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Day 3: Team GB’s Gymnasts stun favourites to win bronze in men’s team final but it’s heartbreak for Daley and Waterfield

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Second bronze of the Games for Team GB

Bronze for GB's men's team in the Artistic Gymnastics

BY JOHN GUBBA

ARTISTIC GYMNASTICS: What an astonishing day it’s been for Team GB’s gymnasts –  with the men making the podium in the team final for the first time in a century.

Rank outsiders heading into the competition, Louis Smith, Sam Oldham, Kristian Thomas, Max Whitlock and Dan Purvis finished in the silver position before a Japanese appeal nudged them into third place.

It was a bizarre and confusing finale that leapfrogged Japan from fourth place to second behind the invincible China, much to the derision of the home fans. But don’t let that overshadow a remarkable achievement in a sport where no men’s team in the modern era has even come close to matching Britain’s last bronze in 1912.

Daley and Waterfield deserve respect - not abuse on Twitter - for finishing fourth

Daley and Waterfield deserve respect - not abuse on Twitter - for finishing fourth

DIVING: In sharp contrast to the delight at the North Greenwich Arena, it was heartbreaking to watch Tom Daley and Pete Waterfield fall short in the synchronised diving after holding the Gold medal position at the half-way mark.

It was even more upsetting to hear that the pair received abuse on a social networking site for finishing just outside the medals.

The British pair slipped behind China, Mexico and USA into fourth when Waterfield over-rotated on entry in the fourth of six dives. But it was still an outstanding effort by the pair.

How disgusting then to hear that 18-year-old Daley, who lost his father to cancer last year, was subjected to a sickening rant on Twitter.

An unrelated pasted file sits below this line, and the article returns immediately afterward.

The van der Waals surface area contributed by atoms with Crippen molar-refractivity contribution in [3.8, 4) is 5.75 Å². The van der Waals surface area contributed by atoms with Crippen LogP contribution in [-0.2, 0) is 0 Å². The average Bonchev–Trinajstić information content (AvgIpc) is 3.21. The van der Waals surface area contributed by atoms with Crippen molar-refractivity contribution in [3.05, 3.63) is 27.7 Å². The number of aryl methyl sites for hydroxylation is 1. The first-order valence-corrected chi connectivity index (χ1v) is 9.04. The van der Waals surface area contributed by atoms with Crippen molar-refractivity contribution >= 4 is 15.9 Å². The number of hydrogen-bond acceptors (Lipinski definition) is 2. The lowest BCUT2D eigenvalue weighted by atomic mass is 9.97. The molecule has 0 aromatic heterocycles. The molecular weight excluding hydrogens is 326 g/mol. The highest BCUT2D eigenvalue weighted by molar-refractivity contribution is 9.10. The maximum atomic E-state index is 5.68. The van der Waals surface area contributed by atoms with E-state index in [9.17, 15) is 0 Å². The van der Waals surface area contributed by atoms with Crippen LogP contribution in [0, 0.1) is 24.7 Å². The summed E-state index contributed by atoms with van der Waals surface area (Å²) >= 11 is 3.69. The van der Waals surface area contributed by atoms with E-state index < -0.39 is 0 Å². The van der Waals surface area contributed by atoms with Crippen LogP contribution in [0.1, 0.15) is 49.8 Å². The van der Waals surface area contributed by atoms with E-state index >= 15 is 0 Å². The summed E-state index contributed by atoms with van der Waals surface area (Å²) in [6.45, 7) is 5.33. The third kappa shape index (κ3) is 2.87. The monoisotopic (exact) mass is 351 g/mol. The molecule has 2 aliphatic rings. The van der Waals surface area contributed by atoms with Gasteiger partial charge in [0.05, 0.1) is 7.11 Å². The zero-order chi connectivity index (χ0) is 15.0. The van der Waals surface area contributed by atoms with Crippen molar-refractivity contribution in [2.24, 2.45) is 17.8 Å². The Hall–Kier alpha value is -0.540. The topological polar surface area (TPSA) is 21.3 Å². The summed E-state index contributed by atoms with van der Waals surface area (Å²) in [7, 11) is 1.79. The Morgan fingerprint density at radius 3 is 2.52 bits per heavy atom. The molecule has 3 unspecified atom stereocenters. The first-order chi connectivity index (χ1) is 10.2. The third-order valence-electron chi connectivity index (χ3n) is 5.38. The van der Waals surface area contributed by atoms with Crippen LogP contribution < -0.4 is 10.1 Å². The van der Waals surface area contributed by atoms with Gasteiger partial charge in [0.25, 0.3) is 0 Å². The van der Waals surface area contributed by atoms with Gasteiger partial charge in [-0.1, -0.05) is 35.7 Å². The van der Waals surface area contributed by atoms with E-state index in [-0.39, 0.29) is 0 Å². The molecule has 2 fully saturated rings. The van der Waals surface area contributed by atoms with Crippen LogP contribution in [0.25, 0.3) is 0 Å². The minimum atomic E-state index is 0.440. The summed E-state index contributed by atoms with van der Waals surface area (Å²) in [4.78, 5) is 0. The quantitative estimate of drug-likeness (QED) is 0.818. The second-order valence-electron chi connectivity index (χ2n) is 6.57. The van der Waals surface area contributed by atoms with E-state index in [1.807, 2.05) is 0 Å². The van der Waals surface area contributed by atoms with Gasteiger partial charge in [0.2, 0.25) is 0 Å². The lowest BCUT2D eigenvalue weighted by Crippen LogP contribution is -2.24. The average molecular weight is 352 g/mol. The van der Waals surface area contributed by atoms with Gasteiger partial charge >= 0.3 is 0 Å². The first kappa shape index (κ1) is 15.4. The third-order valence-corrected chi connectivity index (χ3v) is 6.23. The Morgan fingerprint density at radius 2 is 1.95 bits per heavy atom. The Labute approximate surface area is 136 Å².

Devastated Daley responded by making an example of the abuser. ”After giving it my all you get idiots sending me this,” Daley tweeted before linking to the message, from a user named Riley Junior, who had written: ”You let your dad down, I hope you know that.”

Zoe Smith finished 11th but broke the British record

Zoe Smith finished 11th but broke the British record

WEIGHTLIFTING: Elsewhere, it was also a day for Zoe Smith to hit back at her Twitter abusers when she set a new British clean and jerk record.  The 18-year-old lifted 121kg on her way to an 11t place finish in the women’s 58kg weightlifting competition.

It was a stunning effort by the attractive youngster who had every right to turn on her critics by declaring: ”There are people who hate female weightlifters because we apparently all look like men. But we don’t. I’m a girl, I wear make-up and lip gloss and things like that.” Well said Zoe, who looked absolutely stunning when she appeared in the BBC studio with Gabby Logan last night.

ROWING: At Eton Dorney 25,000 fans went crazy when Katherine Grainger and Anna Watkins smashed the Olympic record as they made it through to the final of the women’s double scull. Their time of six minutes 44.33 seconds shaved almost five seconds off the previous best set by Germany in 1992. What made their victory margin even more incredible was they eased off in the last 500m to keep something in reserve for Friday’s final.

Grainger and Watkins: World Champions favourites for Gold in the double sculls

Grainger and Watkins: World Champions favourites for Gold in the double sculls

For 36-year-old Grainger, a silver medallist in her last three Olympics, let’s hope she finally lands that elusive Gold medal.

SWIMMING: How amazing to see 15-year-old Plymouth schoolgirl Ruta Meilutyte win Gold for Lithuania in the women’s 100M breaststroke. It was Lithuania’s first ever swimming medal. And it was a proud moment for her British coach Jon Rudd. The youngster, who attends the same school as Tom Daley, edged out American Rebecca Soni by 0.08 seconds. The look of wonder on the teenager’s face was one of the stand out images of the Games so far. She was so surprised she could hardly speak. It was an uplifting moment at the end of a race that began in confusion when the beep went before the swimmers were told to take their marks, causing a false start.